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Oranjestad, August 12, 2013 - U.S. solar companies are borrowing sales techniques from online retailers to make paying for power as easy as buying an airplane ticket.
The $3.5 billion U.S. residential solar industry is seeking to automate a sales process that often requires representatives to visit prospective customers’ homes. Websites now predict how much power a rooftop system will produce and let homeowners compare prices from multiple installers. 
Simplifying the sales process will boost orders and drive down the cost of landing new customers, said David Field, chief executive officer of OneRoof Energy Inc. Prices for solar panels have plunged 39 percent in the past two years. Other expenses such as marketing and permitting may now make up more than half the cost of residential units.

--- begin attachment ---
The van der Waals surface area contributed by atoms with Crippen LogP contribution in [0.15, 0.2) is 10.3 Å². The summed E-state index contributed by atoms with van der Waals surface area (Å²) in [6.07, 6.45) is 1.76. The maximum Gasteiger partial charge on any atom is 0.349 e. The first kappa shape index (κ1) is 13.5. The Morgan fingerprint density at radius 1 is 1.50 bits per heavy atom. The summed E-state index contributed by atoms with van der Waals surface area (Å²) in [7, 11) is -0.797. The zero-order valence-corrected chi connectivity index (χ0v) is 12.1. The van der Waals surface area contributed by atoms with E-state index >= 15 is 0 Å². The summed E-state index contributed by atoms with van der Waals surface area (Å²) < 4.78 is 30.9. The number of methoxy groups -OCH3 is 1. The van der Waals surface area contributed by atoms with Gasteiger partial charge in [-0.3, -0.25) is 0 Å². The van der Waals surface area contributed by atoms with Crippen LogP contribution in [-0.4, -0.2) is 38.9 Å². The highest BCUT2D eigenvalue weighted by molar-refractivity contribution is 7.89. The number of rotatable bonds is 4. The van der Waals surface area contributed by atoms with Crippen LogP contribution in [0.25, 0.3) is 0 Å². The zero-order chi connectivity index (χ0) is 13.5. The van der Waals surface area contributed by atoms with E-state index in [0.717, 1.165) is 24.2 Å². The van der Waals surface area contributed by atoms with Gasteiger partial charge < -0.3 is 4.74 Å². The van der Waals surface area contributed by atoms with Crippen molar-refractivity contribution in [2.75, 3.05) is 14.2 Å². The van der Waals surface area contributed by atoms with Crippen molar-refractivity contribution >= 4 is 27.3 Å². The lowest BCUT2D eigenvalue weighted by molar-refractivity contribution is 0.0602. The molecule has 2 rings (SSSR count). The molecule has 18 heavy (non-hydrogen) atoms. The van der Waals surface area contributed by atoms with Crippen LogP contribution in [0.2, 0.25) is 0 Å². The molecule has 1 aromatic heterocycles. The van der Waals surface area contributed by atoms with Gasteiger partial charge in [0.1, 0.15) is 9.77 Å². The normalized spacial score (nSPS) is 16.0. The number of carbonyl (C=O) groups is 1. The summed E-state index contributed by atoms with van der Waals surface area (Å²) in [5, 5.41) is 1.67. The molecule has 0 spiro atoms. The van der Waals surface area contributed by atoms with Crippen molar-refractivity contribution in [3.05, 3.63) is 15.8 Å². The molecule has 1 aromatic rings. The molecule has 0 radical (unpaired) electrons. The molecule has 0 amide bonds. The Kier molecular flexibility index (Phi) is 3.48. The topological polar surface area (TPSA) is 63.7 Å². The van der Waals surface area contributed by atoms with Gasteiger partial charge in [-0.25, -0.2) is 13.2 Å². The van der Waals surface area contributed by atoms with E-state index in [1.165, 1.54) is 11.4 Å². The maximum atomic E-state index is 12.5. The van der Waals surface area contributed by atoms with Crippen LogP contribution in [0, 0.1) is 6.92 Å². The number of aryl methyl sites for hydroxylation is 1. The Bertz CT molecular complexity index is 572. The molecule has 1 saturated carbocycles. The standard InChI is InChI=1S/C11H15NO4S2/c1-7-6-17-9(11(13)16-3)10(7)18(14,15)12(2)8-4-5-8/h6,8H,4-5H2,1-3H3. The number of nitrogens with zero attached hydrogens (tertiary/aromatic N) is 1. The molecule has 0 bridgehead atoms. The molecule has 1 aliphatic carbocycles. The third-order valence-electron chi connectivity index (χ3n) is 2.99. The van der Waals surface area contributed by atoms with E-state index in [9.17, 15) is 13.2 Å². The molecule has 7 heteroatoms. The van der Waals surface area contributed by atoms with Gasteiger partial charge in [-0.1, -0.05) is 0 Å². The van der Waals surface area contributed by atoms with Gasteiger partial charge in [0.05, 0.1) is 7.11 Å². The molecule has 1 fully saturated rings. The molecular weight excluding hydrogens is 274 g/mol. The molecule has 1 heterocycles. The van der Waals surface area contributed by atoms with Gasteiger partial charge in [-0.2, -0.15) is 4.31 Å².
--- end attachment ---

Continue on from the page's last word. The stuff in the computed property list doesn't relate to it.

“The market is absolutely huge,” said Field. “The industry has to get past this idea of canvassing and use technology and networks in order to sell.” 
Solar-system installers including SolarCity Corp. (SCTY) and Sungevity Inc. are enjoying a boom in sales as customers take advantage of falling panel prices that hurt manufacturers led by Yingli Green Energy Holding (YGE) Co. and Suntech Power Holdings Co. SolarCity shares have more than tripled this year while Suntech’s main unit was dragged into bankruptcy in March. 
OneRoof owns rooftop solar panels that are leased to homeowners at little to no upfront cost and says its customers on average save 5 percent to 25 percent a month on their electricity bill. The San Diego-based company is backed by Hanwha Group and Black Coral Capital.